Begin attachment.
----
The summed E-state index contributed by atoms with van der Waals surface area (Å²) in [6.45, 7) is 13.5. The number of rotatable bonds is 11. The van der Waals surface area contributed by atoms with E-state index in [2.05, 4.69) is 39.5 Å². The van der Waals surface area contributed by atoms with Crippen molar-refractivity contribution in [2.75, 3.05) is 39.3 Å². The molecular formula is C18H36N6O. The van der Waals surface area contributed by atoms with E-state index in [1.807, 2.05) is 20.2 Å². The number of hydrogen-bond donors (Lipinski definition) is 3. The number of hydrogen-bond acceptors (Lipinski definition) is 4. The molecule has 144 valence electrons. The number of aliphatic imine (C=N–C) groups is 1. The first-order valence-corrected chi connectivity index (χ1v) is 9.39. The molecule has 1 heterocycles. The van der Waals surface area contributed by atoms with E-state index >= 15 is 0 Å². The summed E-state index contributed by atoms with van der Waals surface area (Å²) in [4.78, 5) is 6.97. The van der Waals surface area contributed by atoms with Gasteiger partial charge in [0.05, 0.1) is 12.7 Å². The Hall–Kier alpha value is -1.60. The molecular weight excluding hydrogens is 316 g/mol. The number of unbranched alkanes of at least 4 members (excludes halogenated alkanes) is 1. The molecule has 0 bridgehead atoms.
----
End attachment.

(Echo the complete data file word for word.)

The summed E-state index contributed by atoms with van der Waals surface area (Å²) in [6.45, 7) is 13.5. The number of rotatable bonds is 11. The van der Waals surface area contributed by atoms with E-state index in [2.05, 4.69) is 39.5 Å². The van der Waals surface area contributed by atoms with Crippen molar-refractivity contribution in [2.75, 3.05) is 39.3 Å². The molecular formula is C18H36N6O. The van der Waals surface area contributed by atoms with E-state index in [1.807, 2.05) is 20.2 Å². The number of hydrogen-bond donors (Lipinski definition) is 3. The number of hydrogen-bond acceptors (Lipinski definition) is 4. The molecule has 144 valence electrons. The number of aliphatic imine (C=N–C) groups is 1. The first-order valence-corrected chi connectivity index (χ1v) is 9.39. The molecule has 1 heterocycles. The van der Waals surface area contributed by atoms with E-state index >= 15 is 0 Å². The summed E-state index contributed by atoms with van der Waals surface area (Å²) in [4.78, 5) is 6.97. The van der Waals surface area contributed by atoms with Gasteiger partial charge in [0.05, 0.1) is 12.7 Å². The Hall–Kier alpha value is -1.60. The molecular weight excluding hydrogens is 316 g/mol. The number of unbranched alkanes of at least 4 members (excludes halogenated alkanes) is 1. The molecule has 0 bridgehead atoms.